Since the pandemic brought the industry to a standstill, nations, global tourism agencies, academia, destination markets and businesses have been working together to try and frame this crisis, analyse its impacts and forecast what the ‘new normal’ will be for tourism, whilst acknowledging that the sector is likely to be much different to how it was before the outbreak.
Professor Novelli said: “At the University of Brighton, we are delighted to partner with STTA in addressing the challenges posed by the COVID-19 pandemic on the tourism sector and particularly on the SMEs of Kenya. This is undoubtedly the consolidation of a long-lasting professional collaboration, which started with research conducted in Masai Mara, Kenya in 2011.
“Based on our shared commitment towards sustainable tourism in Africa, we believe that this historical moment is giving us the opportunity to reflect, reset and change for the better.
“For many years, both STTA and the University of Brighton have been advocating for a more sustainable sector and this initiative will give us the opportunity to strengthen our actions though an empirically grounded, proactive and responsible set of activities and pilot innovative ways to move in the right direction in Kenya and in other parts of the African continent in the future.”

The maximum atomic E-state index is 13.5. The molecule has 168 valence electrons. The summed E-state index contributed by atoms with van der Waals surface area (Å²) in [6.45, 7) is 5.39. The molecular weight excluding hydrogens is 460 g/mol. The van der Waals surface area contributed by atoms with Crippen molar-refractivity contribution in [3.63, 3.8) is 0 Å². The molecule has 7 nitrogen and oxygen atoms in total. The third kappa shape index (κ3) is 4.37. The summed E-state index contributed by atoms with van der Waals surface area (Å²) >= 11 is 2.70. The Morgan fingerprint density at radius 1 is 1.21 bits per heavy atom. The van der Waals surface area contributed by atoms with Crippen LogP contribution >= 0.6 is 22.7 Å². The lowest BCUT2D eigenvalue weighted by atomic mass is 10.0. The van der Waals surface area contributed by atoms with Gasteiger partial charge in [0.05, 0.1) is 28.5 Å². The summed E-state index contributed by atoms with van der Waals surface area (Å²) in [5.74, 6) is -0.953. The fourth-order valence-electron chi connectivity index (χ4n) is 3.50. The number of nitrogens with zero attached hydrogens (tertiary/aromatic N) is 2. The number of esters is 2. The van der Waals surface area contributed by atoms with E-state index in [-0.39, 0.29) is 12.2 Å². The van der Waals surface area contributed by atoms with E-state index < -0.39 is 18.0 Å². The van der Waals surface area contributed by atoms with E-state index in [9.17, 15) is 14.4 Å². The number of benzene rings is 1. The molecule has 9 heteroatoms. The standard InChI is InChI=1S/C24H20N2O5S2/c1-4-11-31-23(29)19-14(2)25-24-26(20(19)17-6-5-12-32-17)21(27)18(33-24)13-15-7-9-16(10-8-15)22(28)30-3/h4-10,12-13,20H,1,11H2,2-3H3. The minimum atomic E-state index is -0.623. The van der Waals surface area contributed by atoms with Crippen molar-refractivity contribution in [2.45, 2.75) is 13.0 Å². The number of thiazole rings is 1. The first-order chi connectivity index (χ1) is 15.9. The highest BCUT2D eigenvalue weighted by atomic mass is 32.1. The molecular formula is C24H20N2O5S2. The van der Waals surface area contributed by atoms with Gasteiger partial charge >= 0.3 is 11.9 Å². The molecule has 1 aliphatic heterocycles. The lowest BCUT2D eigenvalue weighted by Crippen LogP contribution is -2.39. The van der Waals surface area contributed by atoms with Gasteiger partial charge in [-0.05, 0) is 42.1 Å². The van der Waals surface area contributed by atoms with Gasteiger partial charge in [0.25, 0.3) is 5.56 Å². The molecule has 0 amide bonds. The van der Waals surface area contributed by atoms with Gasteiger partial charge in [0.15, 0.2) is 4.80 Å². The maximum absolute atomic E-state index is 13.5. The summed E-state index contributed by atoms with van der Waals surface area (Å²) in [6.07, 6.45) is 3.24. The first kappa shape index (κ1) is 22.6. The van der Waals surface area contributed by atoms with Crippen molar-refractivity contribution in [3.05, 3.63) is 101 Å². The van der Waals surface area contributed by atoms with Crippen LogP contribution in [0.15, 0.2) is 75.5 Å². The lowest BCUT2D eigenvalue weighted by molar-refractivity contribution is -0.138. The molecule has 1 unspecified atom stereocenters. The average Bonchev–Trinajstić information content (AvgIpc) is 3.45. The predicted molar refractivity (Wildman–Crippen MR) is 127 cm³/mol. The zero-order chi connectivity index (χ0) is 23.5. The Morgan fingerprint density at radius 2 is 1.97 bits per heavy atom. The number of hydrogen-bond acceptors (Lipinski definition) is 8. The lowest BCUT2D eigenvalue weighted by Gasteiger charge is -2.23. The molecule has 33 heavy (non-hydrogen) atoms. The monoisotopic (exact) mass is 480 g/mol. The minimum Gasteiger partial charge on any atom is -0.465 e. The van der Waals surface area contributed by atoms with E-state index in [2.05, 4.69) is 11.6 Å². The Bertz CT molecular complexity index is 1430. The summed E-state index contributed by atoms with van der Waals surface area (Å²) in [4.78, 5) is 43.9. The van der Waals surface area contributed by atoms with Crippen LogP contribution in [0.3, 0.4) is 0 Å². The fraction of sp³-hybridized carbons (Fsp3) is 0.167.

Judy Kepher Gona from STTA added: “Our mission is to contribute to modelling a sustainable future for Africa’s tourism. Our approach to addressing this very challenging mission has been to create diverse spaces of engagement with different interest and stakeholder groups in tourism.
“This partnership with University of Brighton is timely, as it strengthens our work with SMEs, a group that is most vulnerable during crisis, but often faceless in tourism economic data and planning. In line with our shared value of “leaving no one behind, this partnership will lay a foundation for resetting the place of SMEs in the tourism value chain.”